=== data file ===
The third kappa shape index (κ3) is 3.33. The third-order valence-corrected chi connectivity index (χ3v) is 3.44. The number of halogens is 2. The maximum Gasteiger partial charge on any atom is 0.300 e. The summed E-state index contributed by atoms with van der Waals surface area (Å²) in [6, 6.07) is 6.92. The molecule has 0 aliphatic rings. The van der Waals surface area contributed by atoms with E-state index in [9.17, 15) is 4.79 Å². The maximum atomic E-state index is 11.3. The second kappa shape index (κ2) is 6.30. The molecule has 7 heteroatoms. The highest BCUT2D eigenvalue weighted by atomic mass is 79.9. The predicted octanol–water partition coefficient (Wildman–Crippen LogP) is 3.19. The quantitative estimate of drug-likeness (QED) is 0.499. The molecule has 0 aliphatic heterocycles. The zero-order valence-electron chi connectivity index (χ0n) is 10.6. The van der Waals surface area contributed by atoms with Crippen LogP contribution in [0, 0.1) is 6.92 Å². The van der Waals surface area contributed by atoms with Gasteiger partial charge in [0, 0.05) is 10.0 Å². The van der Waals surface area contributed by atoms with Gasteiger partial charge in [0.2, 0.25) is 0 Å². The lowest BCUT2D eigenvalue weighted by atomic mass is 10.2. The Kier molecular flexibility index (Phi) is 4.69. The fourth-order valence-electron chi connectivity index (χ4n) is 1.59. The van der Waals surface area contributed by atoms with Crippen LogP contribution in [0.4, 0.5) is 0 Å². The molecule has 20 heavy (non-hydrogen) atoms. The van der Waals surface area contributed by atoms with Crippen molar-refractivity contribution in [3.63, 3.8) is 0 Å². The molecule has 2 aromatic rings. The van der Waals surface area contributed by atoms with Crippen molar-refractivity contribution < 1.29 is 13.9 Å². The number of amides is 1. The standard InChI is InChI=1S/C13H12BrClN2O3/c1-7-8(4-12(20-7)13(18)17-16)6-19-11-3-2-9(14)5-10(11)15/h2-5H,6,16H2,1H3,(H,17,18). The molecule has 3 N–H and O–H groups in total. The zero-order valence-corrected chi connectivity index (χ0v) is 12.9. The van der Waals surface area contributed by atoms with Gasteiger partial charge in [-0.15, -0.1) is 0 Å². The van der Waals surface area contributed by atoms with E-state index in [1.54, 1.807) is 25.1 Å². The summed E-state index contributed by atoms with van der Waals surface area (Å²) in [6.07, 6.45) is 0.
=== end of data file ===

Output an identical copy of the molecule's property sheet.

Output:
The third kappa shape index (κ3) is 3.33. The third-order valence-corrected chi connectivity index (χ3v) is 3.44. The number of halogens is 2. The maximum Gasteiger partial charge on any atom is 0.300 e. The summed E-state index contributed by atoms with van der Waals surface area (Å²) in [6, 6.07) is 6.92. The molecule has 0 aliphatic rings. The van der Waals surface area contributed by atoms with E-state index in [9.17, 15) is 4.79 Å². The maximum atomic E-state index is 11.3. The second kappa shape index (κ2) is 6.30. The molecule has 7 heteroatoms. The highest BCUT2D eigenvalue weighted by atomic mass is 79.9. The predicted octanol–water partition coefficient (Wildman–Crippen LogP) is 3.19. The quantitative estimate of drug-likeness (QED) is 0.499. The molecule has 0 aliphatic heterocycles. The zero-order valence-electron chi connectivity index (χ0n) is 10.6. The van der Waals surface area contributed by atoms with Crippen LogP contribution in [0, 0.1) is 6.92 Å². The van der Waals surface area contributed by atoms with Gasteiger partial charge in [0, 0.05) is 10.0 Å². The van der Waals surface area contributed by atoms with Gasteiger partial charge in [0.2, 0.25) is 0 Å². The lowest BCUT2D eigenvalue weighted by atomic mass is 10.2. The Kier molecular flexibility index (Phi) is 4.69. The fourth-order valence-electron chi connectivity index (χ4n) is 1.59. The van der Waals surface area contributed by atoms with Crippen LogP contribution in [0.4, 0.5) is 0 Å². The molecule has 20 heavy (non-hydrogen) atoms. The van der Waals surface area contributed by atoms with Crippen molar-refractivity contribution in [3.63, 3.8) is 0 Å². The molecule has 2 aromatic rings. The van der Waals surface area contributed by atoms with Crippen molar-refractivity contribution < 1.29 is 13.9 Å². The number of amides is 1. The standard InChI is InChI=1S/C13H12BrClN2O3/c1-7-8(4-12(20-7)13(18)17-16)6-19-11-3-2-9(14)5-10(11)15/h2-5H,6,16H2,1H3,(H,17,18). The molecule has 3 N–H and O–H groups in total. The zero-order valence-corrected chi connectivity index (χ0v) is 12.9. The van der Waals surface area contributed by atoms with Gasteiger partial charge in [-0.15, -0.1) is 0 Å². The van der Waals surface area contributed by atoms with E-state index in [1.54, 1.807) is 25.1 Å². The summed E-state index contributed by atoms with van der Waals surface area (Å²) in [6.07, 6.45) is 0.